Thomas Jefferson Papers

Thomas Jefferson to James Breckinridge, 6 October 1818

To James Breckinridge

Monticello Oct. 6. 18.

Dear Sir

You have had a right to suppose me very unmindful of my promise to furnish you with drawings for your Courthouse. yet the fact is not so. a few days after I parted with you, the use of the waters of the warm spring began to affect me sensibly & unfavorably, and at length produced serious imposthume & eruption, with fever, colliquative sweats, & extreme debility. these sufferings aggravated by the torment of the journey home, over the rocks and mountains I had to pass, had reduced me to the lowest stage of exhaustion by the time I had got back. I have been on the recovery some time and still am so: but not yet able to sit erect for writing. by working at your drawings [a l]ittle every day, I have been able to compleat, & now to forward them by mail. with the explanations accompanying them, I hope your workman will sufficiently understand them. I send also some seed [of]1 the Succory which I think I promised you.

I cannot omit this occasion of acknoleging to you my sensibility for [your]2 kind attentions on our journey, and during our stay together at the springs. long kept by other vocations from an every-day intercourse with the world, I feel the need of a Mentor, when I enter it, & especially in an unknown society: an[d] I found the benefit of it in your kind cares. I only lament that the knolege of your worth and goodness comes to me when so little of life remains to cultivate and to merit it’s cordial reciprocation. if my health should become again as firm as it was before the unlucky experiment of the springs, I shall not despair in my annual rambles to the Natural bridge, of being able at some time to extend them to Fincastle, towards which the pleasure of visiting you would be the chief inducement. nor will I despair that some of your journeyings, on private or public account, may lead you thro’ our quarter, and give me the gratification of seeing you at Monticello. with deep & permanent impressions of cordial esteem, accept the assurance of my affectionate attachment and high respect.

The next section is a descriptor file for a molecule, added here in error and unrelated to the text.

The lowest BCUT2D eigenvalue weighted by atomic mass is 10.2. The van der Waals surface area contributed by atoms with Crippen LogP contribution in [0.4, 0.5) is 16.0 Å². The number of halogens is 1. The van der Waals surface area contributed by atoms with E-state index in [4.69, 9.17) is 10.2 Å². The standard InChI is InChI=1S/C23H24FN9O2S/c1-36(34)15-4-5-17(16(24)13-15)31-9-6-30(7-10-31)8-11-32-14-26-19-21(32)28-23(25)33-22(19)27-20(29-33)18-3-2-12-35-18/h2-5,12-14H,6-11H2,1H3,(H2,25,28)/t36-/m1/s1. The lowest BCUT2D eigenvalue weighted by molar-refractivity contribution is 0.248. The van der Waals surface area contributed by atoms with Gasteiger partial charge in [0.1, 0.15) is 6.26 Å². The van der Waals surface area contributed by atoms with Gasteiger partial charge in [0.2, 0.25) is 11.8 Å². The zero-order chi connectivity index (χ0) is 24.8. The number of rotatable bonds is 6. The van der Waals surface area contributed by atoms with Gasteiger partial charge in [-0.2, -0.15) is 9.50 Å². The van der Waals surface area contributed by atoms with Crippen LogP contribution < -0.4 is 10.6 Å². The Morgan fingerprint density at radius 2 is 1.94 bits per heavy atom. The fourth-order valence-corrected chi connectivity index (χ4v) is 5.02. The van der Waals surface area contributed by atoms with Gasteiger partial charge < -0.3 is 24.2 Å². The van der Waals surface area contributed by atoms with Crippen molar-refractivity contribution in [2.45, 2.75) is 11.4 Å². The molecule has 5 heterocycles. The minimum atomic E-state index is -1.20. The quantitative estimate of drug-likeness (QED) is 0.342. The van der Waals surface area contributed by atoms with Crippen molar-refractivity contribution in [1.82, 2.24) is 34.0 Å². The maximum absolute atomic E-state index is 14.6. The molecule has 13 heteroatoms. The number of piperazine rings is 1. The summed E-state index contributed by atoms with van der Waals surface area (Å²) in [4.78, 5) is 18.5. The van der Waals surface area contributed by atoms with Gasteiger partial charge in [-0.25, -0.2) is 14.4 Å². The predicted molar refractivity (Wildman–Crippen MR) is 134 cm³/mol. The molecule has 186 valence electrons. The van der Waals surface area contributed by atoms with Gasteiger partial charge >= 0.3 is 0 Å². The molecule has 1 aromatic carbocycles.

Th: Jefferson

PoC (DLC); on verso of reused address cover of Thomas Ritchie to TJ, [ca. 21 May 1818]; three words faint; at foot of text: “General Breckenridge”; endorsed by TJ. Enclosures not found.

James Breckinridge (1763–1833), soldier, attorney, and public official, was a private in a company of riflemen from Botetourt County and later served as an ensign under Nathanael Greene in North Carolina during the Revolutionary War. He studied briefly at Liberty Hall Academy (later Washington and Lee University) and then read law under George Wythe at the College of William and Mary. Breckinridge’s public service began with his 1782 appointment as deputy clerk of Botetourt County. He practiced law in that county starting in 1789 and held various offices, including town trustee for Fincastle, militia captain, county commonwealth’s attorney, and federal revenue inspector. Breckinridge represented Botetourt in the Virginia House of Delegates for thirteen terms, serving 1789–90, 1796–1802, 1806–08, 1819–21, and 1823–24. He won election to the United States House of Representatives in 1809 and held that seat until 1817. Although Breckinridge, a Federalist, opposed the declaration of war on Great Britain in 1812, he led a brigade of Virginia militia following the burning in 1814 of Washington, D.C. Based at Grove Hill, his Botetourt County plantation, he operated mills, a brickyard, a tannery, and a forge. Breckinridge was one of the University of Virginia commissioners who met at Rockfish Gap in 1818, and the following year he was appointed to the new school’s Board of Visitors, a position he held until his death (ANB description begins John A. Garraty and Mark C. Carnes, eds., American National Biography, 1999, 24 vols. description ends ; DAB description begins Allen Johnson and Dumas Malone, eds., Dictionary of American Biography, 1928–36, 20 vols. description ends ; DVB description begins John T. Kneebone, Sara B. Bearss, and others, eds., Dictionary of Virginia Biography, 1998– , 3 vols. description ends ; Katherine Kennedy McNulty, “Gen. James Breckinridge, Frontier Man for All Seasons,” Roanoke Historical Society, Journal 7 [winter 1971]: 2–21; Leonard, General Assembly description begins Cynthia Miller Leonard, comp., The General Assembly of Virginia, July 30, 1619–January 11, 1978: A Bicentennial Register of Members, 1978 description ends ; TJ to Breckinridge, 3 Mar. 1819; Richmond Enquirer, 24 May 1833; Botetourt Co. Will Book, E:372–3).

1Torn at seal.

2Torn at seal.

Index Entries

  • architecture; TJ advises J. Breckinridge search
  • Botetourt County, Va.; TJ designs courthouse for search
  • Breckinridge (Breckenridge), James; identified search
  • Breckinridge (Breckenridge), James; letters to search
  • Breckinridge (Breckenridge), James; TJ sends architectural drawings to search
  • Breckinridge (Breckenridge), James; visits Warm Springs search
  • chicory (succory) search
  • health; staphylococcus infection search
  • Jefferson, Thomas; Health; staphylococcus infection search
  • Jefferson, Thomas; Travels; to Natural Bridge search
  • Jefferson, Thomas; Travels; to Warm Springs search
  • Natural Bridge, Va.; TJ visits search
  • seeds; chicory (succory) search
  • seeds; sent by TJ search
  • staphylococcus; TJ infected with search
  • Warm Springs (Bath Co.); TJ visits search